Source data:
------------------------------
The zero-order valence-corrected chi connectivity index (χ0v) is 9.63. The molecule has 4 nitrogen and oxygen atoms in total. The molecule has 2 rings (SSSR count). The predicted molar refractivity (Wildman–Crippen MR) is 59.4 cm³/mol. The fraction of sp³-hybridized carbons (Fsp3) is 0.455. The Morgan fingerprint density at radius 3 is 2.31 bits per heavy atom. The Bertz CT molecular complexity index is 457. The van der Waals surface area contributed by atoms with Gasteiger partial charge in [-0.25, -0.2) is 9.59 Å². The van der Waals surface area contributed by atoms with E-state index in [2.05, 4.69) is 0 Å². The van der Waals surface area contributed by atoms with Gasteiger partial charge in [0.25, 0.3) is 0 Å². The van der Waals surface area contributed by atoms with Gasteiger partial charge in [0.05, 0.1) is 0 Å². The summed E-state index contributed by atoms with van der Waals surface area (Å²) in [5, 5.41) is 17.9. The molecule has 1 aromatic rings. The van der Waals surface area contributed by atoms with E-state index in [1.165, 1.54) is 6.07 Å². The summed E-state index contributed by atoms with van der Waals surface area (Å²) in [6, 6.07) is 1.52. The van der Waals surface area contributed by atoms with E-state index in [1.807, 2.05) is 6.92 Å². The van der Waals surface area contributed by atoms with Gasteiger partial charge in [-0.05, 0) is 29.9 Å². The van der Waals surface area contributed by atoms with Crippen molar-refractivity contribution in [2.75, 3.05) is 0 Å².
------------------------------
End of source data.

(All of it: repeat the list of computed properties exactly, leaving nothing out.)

The zero-order valence-corrected chi connectivity index (χ0v) is 9.63. The molecule has 4 nitrogen and oxygen atoms in total. The molecule has 2 rings (SSSR count). The predicted molar refractivity (Wildman–Crippen MR) is 59.4 cm³/mol. The fraction of sp³-hybridized carbons (Fsp3) is 0.455. The Morgan fingerprint density at radius 3 is 2.31 bits per heavy atom. The Bertz CT molecular complexity index is 457. The van der Waals surface area contributed by atoms with Gasteiger partial charge in [-0.25, -0.2) is 9.59 Å². The van der Waals surface area contributed by atoms with E-state index in [2.05, 4.69) is 0 Å². The van der Waals surface area contributed by atoms with Gasteiger partial charge in [0.25, 0.3) is 0 Å². The van der Waals surface area contributed by atoms with Gasteiger partial charge in [0.05, 0.1) is 0 Å². The summed E-state index contributed by atoms with van der Waals surface area (Å²) in [5, 5.41) is 17.9. The molecule has 1 aromatic rings. The van der Waals surface area contributed by atoms with E-state index in [1.165, 1.54) is 6.07 Å². The summed E-state index contributed by atoms with van der Waals surface area (Å²) in [6, 6.07) is 1.52. The van der Waals surface area contributed by atoms with E-state index in [1.807, 2.05) is 6.92 Å². The van der Waals surface area contributed by atoms with Gasteiger partial charge in [-0.05, 0) is 29.9 Å². The van der Waals surface area contributed by atoms with Crippen molar-refractivity contribution in [2.75, 3.05) is 0 Å².